It was empowering that you chose to be so open about your battle with bipolar disorder.
That means a lot. I’ve gotten really good feedback. Obviously there are lots of people that will not ever understand and it makes it difficult. I didn’t know how it was going to be received. I didn’t even know how it was going to turn out. I didn’t know what I was getting myself into. It’s a lot nicer to be able to talk about it. I’ve been lying about it. People have been like, “Why’d you cancel the shows?” I was like, “Oh, I had a migraine.” It’s like no, I couldn’t leave my bed. It’s just so much a part of my life. An interesting thing is, for instance, I was working with a specialist at one of the hospitals and he was telling me that they’ve had a lot of cancer patients come in after having cancer and they suffer from such a debilitating depression. But there’s this insane statistic that people who have had cancer and have had depression prefer cancer. And that’s something that you don’t hear. It’s a lot easier for me to say “I have pneumonia.” And that is what I was going to say. And then that article came out and I didn’t have to say anything. People don’t understand that it’s not just debilitating; it’s all-encompassing. It’s something you have to work on your entire life.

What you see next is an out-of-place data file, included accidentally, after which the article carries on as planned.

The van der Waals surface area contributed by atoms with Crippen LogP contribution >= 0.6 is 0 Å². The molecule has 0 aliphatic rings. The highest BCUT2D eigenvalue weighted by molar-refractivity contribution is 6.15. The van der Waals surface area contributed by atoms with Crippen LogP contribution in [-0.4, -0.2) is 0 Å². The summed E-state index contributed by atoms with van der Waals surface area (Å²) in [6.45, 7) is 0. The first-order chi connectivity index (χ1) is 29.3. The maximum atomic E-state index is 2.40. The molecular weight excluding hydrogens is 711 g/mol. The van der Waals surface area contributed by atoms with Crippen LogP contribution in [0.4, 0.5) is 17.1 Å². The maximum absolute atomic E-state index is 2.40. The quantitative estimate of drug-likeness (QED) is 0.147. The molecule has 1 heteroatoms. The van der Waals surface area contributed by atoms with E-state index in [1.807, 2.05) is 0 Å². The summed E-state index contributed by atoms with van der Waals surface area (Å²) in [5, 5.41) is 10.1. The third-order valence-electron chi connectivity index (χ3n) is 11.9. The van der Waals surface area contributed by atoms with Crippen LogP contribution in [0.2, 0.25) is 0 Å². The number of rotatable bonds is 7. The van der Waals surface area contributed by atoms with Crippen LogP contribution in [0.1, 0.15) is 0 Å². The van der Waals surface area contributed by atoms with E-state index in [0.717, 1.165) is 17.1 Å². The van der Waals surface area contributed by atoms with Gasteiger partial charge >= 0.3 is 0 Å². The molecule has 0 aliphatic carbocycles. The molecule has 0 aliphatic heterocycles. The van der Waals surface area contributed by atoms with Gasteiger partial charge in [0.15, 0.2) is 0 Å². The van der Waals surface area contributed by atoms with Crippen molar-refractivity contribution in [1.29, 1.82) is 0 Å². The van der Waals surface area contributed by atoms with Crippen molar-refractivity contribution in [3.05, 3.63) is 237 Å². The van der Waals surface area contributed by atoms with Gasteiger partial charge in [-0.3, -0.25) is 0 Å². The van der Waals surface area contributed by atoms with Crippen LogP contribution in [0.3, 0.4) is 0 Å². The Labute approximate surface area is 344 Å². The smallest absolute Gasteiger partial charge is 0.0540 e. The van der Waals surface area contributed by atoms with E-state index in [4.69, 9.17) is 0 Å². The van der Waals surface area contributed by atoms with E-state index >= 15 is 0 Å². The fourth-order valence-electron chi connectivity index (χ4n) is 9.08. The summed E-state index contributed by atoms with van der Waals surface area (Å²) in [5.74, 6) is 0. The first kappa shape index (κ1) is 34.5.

It must be difficult to slip back and forth between mental health treatments and live performances.
It’s hard to be doing this at all. It’s not just a person who suffers from any mental health issue that shouldn’t be touring – most people shouldn’t really be touring. It’s not really a healthy lifestyle. I know how to do it to a certain extent to make it work for me and I have people who care about me and want me to be well. I make it work because I need to make a living too. And this is what I do.